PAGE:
Deep immune profiling of innate immune cells
To map the innate immune system, we will use cytometry by time of flight (CyTOF) mass spectrometry. CyTOF is an advanced, high-dimensional platform (40–45 simultaneous markers in one tube), allowing larger antibody panels and less blood volume than flow cytometry. This method will be used for the detection of functional immune-cell profiles in selected whole blood samples from the population studies allowing in-depth immune profiling with an innate focus, i.e., the classification of cell subtypes and their activation status, and the simultaneous detection of functional markers like intracellular cytokines, signaling pathways and proliferation. Combined with unsupervised mathematical algorithms, CyTOF is a powerful tool to explore and investigate the immune system with single-cell resolution and to identify new combinations of characteristics that are easily overlooked in traditional, supervised analyses. Complementary in vitro exposures in a whole blood model will be performed to identify exposure-induced immune cell profiles and to support causal interferences.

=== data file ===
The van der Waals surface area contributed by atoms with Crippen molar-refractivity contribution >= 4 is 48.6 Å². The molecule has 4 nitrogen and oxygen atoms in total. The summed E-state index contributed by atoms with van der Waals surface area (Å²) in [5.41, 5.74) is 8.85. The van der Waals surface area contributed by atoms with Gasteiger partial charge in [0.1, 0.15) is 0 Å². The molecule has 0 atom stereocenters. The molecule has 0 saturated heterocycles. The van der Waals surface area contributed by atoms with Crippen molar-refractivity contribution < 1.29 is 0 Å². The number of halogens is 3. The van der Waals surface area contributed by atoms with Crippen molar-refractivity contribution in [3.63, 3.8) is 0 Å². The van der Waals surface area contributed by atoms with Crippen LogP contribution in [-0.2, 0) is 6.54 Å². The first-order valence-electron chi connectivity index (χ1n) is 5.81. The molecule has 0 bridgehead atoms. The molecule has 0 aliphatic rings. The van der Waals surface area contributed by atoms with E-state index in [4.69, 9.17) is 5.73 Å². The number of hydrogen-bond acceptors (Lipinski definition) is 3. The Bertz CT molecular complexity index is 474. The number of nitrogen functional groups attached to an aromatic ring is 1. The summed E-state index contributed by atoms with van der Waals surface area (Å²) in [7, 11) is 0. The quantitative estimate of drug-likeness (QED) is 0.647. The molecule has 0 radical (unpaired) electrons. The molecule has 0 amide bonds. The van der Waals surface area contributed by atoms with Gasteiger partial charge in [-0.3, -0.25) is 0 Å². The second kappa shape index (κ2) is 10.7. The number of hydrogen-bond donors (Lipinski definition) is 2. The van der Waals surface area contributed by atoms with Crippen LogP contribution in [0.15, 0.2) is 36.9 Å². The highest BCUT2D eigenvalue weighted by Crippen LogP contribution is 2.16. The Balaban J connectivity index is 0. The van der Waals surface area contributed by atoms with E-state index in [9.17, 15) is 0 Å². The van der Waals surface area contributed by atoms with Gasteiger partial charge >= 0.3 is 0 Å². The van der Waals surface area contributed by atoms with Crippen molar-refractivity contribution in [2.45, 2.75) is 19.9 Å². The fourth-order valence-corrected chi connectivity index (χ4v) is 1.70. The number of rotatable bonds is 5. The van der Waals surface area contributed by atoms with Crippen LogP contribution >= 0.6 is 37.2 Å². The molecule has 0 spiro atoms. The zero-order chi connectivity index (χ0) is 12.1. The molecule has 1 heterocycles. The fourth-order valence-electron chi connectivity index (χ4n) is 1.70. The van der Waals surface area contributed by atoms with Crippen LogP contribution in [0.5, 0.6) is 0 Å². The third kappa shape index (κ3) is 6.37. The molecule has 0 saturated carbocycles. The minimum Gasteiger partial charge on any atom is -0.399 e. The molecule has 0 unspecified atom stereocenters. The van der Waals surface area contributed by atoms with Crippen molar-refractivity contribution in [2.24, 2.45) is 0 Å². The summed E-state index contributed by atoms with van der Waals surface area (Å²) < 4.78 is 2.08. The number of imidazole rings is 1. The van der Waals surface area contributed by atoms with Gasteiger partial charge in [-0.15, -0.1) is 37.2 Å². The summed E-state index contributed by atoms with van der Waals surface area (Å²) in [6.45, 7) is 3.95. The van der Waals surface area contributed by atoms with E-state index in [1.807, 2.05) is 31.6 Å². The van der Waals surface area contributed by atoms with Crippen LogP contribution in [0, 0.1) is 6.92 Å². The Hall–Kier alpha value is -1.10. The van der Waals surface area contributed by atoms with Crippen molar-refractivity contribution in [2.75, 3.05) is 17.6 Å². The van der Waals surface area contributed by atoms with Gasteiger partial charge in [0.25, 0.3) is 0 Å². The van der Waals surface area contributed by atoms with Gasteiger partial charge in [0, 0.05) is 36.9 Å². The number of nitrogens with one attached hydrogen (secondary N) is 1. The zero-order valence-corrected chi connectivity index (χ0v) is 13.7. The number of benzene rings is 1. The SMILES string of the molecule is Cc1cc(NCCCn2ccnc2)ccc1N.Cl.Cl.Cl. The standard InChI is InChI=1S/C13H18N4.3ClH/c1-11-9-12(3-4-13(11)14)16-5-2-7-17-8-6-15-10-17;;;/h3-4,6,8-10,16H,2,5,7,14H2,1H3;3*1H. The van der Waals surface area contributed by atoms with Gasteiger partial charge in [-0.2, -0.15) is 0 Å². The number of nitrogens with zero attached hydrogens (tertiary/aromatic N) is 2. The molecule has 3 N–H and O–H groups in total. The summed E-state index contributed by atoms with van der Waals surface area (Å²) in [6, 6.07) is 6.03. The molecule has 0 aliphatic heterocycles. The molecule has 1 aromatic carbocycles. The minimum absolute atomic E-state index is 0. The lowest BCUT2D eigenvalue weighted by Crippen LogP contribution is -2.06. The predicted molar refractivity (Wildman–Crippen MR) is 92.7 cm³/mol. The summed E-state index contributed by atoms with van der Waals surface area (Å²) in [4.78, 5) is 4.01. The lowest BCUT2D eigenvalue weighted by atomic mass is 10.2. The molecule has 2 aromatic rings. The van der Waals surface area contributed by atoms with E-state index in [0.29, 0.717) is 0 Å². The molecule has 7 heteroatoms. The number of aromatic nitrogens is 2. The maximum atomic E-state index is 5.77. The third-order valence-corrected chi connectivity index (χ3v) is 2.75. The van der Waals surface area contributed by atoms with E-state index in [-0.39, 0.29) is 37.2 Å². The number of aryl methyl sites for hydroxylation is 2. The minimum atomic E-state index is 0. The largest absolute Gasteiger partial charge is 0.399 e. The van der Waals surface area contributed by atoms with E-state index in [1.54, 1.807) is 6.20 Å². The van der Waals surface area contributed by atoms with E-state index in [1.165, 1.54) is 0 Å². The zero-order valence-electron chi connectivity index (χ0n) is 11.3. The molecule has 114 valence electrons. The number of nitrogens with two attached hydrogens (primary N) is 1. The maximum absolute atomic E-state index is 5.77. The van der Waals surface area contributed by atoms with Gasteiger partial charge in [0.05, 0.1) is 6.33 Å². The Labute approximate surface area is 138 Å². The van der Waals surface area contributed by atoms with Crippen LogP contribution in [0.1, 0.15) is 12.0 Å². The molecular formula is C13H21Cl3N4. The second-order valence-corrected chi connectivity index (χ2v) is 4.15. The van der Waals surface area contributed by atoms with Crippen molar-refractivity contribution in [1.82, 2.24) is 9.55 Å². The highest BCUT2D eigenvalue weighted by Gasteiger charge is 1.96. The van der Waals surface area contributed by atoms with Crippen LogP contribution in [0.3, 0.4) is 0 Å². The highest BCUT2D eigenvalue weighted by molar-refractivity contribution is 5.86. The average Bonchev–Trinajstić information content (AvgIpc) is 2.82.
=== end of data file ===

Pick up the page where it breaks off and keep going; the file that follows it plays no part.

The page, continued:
Multidimensional analysis of immunological parameters
Given the ultra-high parameter nature of the data generated by both flow cytometry and CyTOF, a traditional analysis based on manual gating is not feasible. The introduction of automated analysis will allow the quantification of thousands of immune parameters and the ability to normalize technical variation introduced via longitudinal sampling. Additionally, data-driven (unsupervised) analyses will be performed to identify cell populations and immune cell fingerprints suitable as effect or disease biomarkers.